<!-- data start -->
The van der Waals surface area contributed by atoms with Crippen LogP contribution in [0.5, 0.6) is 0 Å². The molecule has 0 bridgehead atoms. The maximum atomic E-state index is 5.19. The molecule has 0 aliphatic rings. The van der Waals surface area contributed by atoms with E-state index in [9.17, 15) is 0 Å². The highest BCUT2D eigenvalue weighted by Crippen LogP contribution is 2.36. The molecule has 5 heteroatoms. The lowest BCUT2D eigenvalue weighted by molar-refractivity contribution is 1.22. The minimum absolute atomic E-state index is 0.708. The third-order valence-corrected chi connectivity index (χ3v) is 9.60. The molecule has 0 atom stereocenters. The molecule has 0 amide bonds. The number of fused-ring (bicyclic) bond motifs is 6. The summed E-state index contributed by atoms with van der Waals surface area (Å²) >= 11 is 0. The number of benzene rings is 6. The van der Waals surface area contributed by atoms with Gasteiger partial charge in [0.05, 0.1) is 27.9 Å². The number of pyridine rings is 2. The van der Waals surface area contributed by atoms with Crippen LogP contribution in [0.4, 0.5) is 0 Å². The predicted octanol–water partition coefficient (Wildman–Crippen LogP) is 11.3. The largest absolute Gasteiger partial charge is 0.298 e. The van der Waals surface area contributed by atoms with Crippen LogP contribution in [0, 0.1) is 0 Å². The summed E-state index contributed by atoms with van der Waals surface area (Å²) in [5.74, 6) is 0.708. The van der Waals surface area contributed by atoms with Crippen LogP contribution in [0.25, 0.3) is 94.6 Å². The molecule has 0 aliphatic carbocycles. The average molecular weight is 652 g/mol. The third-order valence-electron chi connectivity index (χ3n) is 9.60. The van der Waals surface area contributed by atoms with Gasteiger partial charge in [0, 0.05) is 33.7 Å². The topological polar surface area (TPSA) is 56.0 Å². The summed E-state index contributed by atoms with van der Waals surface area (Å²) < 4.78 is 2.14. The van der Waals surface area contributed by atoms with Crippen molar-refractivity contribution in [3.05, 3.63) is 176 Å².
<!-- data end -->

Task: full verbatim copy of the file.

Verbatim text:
The van der Waals surface area contributed by atoms with Crippen LogP contribution in [0.5, 0.6) is 0 Å². The molecule has 0 bridgehead atoms. The maximum atomic E-state index is 5.19. The molecule has 0 aliphatic rings. The van der Waals surface area contributed by atoms with E-state index in [9.17, 15) is 0 Å². The highest BCUT2D eigenvalue weighted by Crippen LogP contribution is 2.36. The molecule has 5 heteroatoms. The lowest BCUT2D eigenvalue weighted by molar-refractivity contribution is 1.22. The minimum absolute atomic E-state index is 0.708. The third-order valence-corrected chi connectivity index (χ3v) is 9.60. The molecule has 0 atom stereocenters. The molecule has 0 amide bonds. The number of fused-ring (bicyclic) bond motifs is 6. The summed E-state index contributed by atoms with van der Waals surface area (Å²) >= 11 is 0. The number of benzene rings is 6. The van der Waals surface area contributed by atoms with Gasteiger partial charge in [0.05, 0.1) is 27.9 Å². The number of pyridine rings is 2. The van der Waals surface area contributed by atoms with Crippen LogP contribution in [0.4, 0.5) is 0 Å². The predicted octanol–water partition coefficient (Wildman–Crippen LogP) is 11.3. The largest absolute Gasteiger partial charge is 0.298 e. The van der Waals surface area contributed by atoms with Crippen LogP contribution in [0, 0.1) is 0 Å². The summed E-state index contributed by atoms with van der Waals surface area (Å²) in [5.74, 6) is 0.708. The van der Waals surface area contributed by atoms with Crippen LogP contribution in [0.25, 0.3) is 94.6 Å². The molecule has 0 aliphatic carbocycles. The average molecular weight is 652 g/mol. The third-order valence-electron chi connectivity index (χ3n) is 9.60. The van der Waals surface area contributed by atoms with Gasteiger partial charge in [0, 0.05) is 33.7 Å². The topological polar surface area (TPSA) is 56.0 Å². The summed E-state index contributed by atoms with van der Waals surface area (Å²) < 4.78 is 2.14. The van der Waals surface area contributed by atoms with Crippen molar-refractivity contribution in [3.05, 3.63) is 176 Å².